• current language::befunge: tests = 5.28s, mycology = 20.48s
  • using class::xsaccessor: tests = 5.12s, mycology = 18.18s
(everything ran once to warm cache, and then averaging three passes. all output directed to /dev/null in order not to pollute cpu measures with io)

that is, around 5% saved (a bit less) for the tests, but 10% (a bit more) for mycology. knowing that the tests are not representative of real befunge workload, this means a 10% speedup in befunge programs... neat!

needless to say that i merged this temp branch (ain't git cool?) to master, and language::befunge 4.09 is on its way to cpan!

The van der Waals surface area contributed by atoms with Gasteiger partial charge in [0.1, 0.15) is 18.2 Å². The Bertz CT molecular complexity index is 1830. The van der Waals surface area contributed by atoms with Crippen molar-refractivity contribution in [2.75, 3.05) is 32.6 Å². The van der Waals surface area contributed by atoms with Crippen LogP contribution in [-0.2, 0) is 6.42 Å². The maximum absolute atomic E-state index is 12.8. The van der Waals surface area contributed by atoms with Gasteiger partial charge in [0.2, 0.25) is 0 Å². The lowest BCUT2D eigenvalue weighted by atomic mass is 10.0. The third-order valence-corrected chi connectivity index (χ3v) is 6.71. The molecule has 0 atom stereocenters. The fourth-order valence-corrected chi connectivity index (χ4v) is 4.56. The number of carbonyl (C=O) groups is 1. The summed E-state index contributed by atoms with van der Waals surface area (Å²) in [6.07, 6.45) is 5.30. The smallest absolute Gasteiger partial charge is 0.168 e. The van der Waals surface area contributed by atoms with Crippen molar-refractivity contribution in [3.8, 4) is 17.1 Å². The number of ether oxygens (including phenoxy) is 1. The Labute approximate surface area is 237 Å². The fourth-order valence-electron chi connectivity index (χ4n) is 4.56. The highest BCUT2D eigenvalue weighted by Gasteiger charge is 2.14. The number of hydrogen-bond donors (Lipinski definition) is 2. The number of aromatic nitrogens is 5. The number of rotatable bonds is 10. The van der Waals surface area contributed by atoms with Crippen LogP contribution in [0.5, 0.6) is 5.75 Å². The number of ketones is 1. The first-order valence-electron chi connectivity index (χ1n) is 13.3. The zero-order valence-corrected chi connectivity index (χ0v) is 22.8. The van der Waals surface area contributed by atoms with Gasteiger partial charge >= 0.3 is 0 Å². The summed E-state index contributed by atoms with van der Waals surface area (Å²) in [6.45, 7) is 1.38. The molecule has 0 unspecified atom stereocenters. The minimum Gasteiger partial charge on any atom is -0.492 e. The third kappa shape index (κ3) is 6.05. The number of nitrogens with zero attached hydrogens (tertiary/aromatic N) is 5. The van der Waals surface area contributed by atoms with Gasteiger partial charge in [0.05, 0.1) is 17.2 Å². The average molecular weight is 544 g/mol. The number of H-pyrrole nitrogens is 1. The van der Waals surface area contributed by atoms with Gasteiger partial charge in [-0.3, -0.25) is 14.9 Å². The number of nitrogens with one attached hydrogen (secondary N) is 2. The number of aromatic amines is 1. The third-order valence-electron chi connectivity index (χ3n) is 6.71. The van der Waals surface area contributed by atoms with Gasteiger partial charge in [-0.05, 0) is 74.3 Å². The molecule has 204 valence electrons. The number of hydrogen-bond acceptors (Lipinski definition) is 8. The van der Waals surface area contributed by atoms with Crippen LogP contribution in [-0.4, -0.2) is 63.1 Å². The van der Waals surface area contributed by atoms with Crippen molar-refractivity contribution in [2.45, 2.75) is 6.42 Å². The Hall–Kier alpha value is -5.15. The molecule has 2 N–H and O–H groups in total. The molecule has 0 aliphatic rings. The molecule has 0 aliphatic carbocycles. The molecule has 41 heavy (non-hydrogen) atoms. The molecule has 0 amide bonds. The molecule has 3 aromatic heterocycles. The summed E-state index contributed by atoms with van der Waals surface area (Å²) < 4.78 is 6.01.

conclusion: use class::xsaccessor, it fulfils its promises... and contribute to other projects, at least you'll find some ideas for your own projects!


hats off to translators!

i'm the kind of guy who prefer (most of the time) using the english locale for the applications i'm using.

however, being part of padre's development team, i'm updating the french locale (we try to remove everything that can be a barrier for people new to padre).

and this made me realize how time-consuming and difficult it is to correctly translate an application. indeed, you don't understand the hard work needed for a task unless you are to do this task yourself...

so, my hat off to the many translators that are working on open-source projects: even if your contribution has a lower profile than code, your task is nevertheless important!

ps: and if you think that you could: